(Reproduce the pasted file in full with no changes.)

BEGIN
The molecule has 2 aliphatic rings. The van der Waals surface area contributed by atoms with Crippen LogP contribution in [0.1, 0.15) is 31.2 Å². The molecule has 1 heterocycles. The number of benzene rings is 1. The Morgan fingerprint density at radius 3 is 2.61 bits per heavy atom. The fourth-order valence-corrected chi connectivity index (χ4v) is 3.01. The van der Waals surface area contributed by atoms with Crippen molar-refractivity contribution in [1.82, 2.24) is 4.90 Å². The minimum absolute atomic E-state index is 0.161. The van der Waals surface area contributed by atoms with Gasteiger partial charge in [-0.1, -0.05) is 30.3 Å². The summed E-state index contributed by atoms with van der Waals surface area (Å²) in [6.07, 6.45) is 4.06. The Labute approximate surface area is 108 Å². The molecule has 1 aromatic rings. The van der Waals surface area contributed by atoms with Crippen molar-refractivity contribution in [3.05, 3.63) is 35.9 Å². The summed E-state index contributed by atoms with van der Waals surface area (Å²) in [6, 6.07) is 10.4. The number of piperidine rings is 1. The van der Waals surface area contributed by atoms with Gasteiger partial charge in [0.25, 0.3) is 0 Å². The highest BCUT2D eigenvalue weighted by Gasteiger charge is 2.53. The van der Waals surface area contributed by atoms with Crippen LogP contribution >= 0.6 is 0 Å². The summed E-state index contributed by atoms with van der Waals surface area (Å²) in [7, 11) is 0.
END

The molecule has 2 aliphatic rings. The van der Waals surface area contributed by atoms with Crippen LogP contribution in [0.1, 0.15) is 31.2 Å². The molecule has 1 heterocycles. The number of benzene rings is 1. The Morgan fingerprint density at radius 3 is 2.61 bits per heavy atom. The fourth-order valence-corrected chi connectivity index (χ4v) is 3.01. The van der Waals surface area contributed by atoms with Crippen molar-refractivity contribution in [1.82, 2.24) is 4.90 Å². The minimum absolute atomic E-state index is 0.161. The van der Waals surface area contributed by atoms with Gasteiger partial charge in [-0.1, -0.05) is 30.3 Å². The summed E-state index contributed by atoms with van der Waals surface area (Å²) in [6.07, 6.45) is 4.06. The Labute approximate surface area is 108 Å². The molecule has 1 aromatic rings. The van der Waals surface area contributed by atoms with Crippen molar-refractivity contribution in [3.05, 3.63) is 35.9 Å². The summed E-state index contributed by atoms with van der Waals surface area (Å²) in [6, 6.07) is 10.4. The number of piperidine rings is 1. The van der Waals surface area contributed by atoms with Gasteiger partial charge in [0.25, 0.3) is 0 Å². The highest BCUT2D eigenvalue weighted by Gasteiger charge is 2.53. The van der Waals surface area contributed by atoms with Crippen LogP contribution >= 0.6 is 0 Å². The summed E-state index contributed by atoms with van der Waals surface area (Å²) in [7, 11) is 0.